The economic recovery remains “resilient” with sustained improvement in a majority of high-frequency indicators, including record GST collections and exports, despite a surge in Covid-19 cases in recent weeks, the finance ministry said on Monday.
The assertion comes amid mounting fears of a fresh set of restrictions, especially in key states like Maharashtra, that could potentially cause substantial disruption in economic activities. Also, some gauges, such manufacturing PMI and industrial output, have faltered of late.
In its economic report for March, the department of economic affairs stressed “further strengthening in demand conditions”, as reflected in auto sales and power consumption. Monthly GST collections hit as much as Rs 1.24 lakh crore in March, while exports jumped over 58% from a year earlier, albeit aided by a favourable base.
The Centre’s capital expenditure jumped as much as 104.4%, year on year, between October 2020 and February 2021, reversing a 11.6% drop in the first half of FY21, the report said.
The growth momentum in rail freight traffic remains upbeat, port cargo traffic grows from a year before, and domestic aviation picks up further. The digital payment upsurge too continues unabatedly, the report highlighted.
The agricultural sector remains the bright spot of the economy, with grain production hitting 303.3 million tonnes in 2020-21, beating record production levels for a fifth straight year. “MGNREGS has acted as a strong pillar to insulate the rural economy by generating all time high employment of 383.8 crore person days during 2020-21, 44.7% higher compared to previous year,” the report said.
Nevertheless, certain other indicators lost momentum. Manufacturing PMI has hit a seven-month low in March (although it still remains strong). Core infrastructure sectors output contracted by as much as 4.6% in February. Loan growth, while inching up, still remains low at about 6%. After rising in December, output of industrial production declined by 1.6% in January, with a major decline in capital goods (-9.6%) and consumer non-durables goods (-6.8%).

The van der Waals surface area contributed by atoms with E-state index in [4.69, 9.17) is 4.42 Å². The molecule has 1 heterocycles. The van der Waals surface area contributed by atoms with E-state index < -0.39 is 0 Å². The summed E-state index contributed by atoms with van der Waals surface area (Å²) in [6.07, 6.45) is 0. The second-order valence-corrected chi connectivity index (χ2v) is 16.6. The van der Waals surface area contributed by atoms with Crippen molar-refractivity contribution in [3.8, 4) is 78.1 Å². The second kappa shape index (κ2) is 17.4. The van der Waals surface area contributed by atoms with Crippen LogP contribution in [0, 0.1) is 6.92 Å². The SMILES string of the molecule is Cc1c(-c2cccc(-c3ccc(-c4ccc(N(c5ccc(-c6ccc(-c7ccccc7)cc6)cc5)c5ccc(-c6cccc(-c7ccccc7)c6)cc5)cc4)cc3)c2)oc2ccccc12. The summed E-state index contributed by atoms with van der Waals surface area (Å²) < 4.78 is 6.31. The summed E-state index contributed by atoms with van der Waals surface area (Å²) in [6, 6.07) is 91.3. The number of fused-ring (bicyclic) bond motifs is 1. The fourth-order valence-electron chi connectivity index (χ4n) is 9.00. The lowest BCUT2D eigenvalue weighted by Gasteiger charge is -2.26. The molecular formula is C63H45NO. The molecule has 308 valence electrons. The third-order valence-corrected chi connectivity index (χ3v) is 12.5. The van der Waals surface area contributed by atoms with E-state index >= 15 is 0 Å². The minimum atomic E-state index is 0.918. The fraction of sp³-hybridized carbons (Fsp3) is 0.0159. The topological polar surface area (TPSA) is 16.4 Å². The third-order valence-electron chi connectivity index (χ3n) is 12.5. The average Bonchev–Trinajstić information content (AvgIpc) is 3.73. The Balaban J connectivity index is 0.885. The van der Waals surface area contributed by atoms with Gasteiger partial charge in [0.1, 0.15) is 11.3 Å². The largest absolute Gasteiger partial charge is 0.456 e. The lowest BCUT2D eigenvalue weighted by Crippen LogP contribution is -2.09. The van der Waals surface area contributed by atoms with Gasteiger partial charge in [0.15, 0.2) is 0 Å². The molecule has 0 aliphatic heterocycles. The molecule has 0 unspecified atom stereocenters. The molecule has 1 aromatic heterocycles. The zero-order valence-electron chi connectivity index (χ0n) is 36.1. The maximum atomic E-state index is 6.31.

The report highlighted that the fiscal position of the Centre has improved in recent months due to a revival in the economic activities. From April 2020 to February 2021, the Centre’s fiscal deficit stood at Rs 14.05 lakh crore, which is 76 per cent of revised estimate for 2020-21. Net tax revenue of the Centre for FY21 is set to overshoot the RE despite 41% higher income tax refunds this year, it said.
Consequently, an amount of Rs 45,000 crore has been released as additional devolution to states in FY21, an increase of 8.2% over RE.
The report says, as the vaccination drive continuously upscales and guided by the learnings of the country’s management of the pandemic during its first wave, India is “well armed to combat any downside risk posed by the recent surge in Covid-19 cases”. Instrumental in this resilience, will be a strong revival in investment growth aided by the Atmanirbhar Bharat initiative and a massive boost to infrastructure and capital expenditure.
“The wheels of India’s capex cycle have been set into motion, signs of which were imminent in the second half of the year. With the end of a challenging FY 2020-21, the crest of a brighter and self-reliant FY 2021-22 awaits India!,” it said.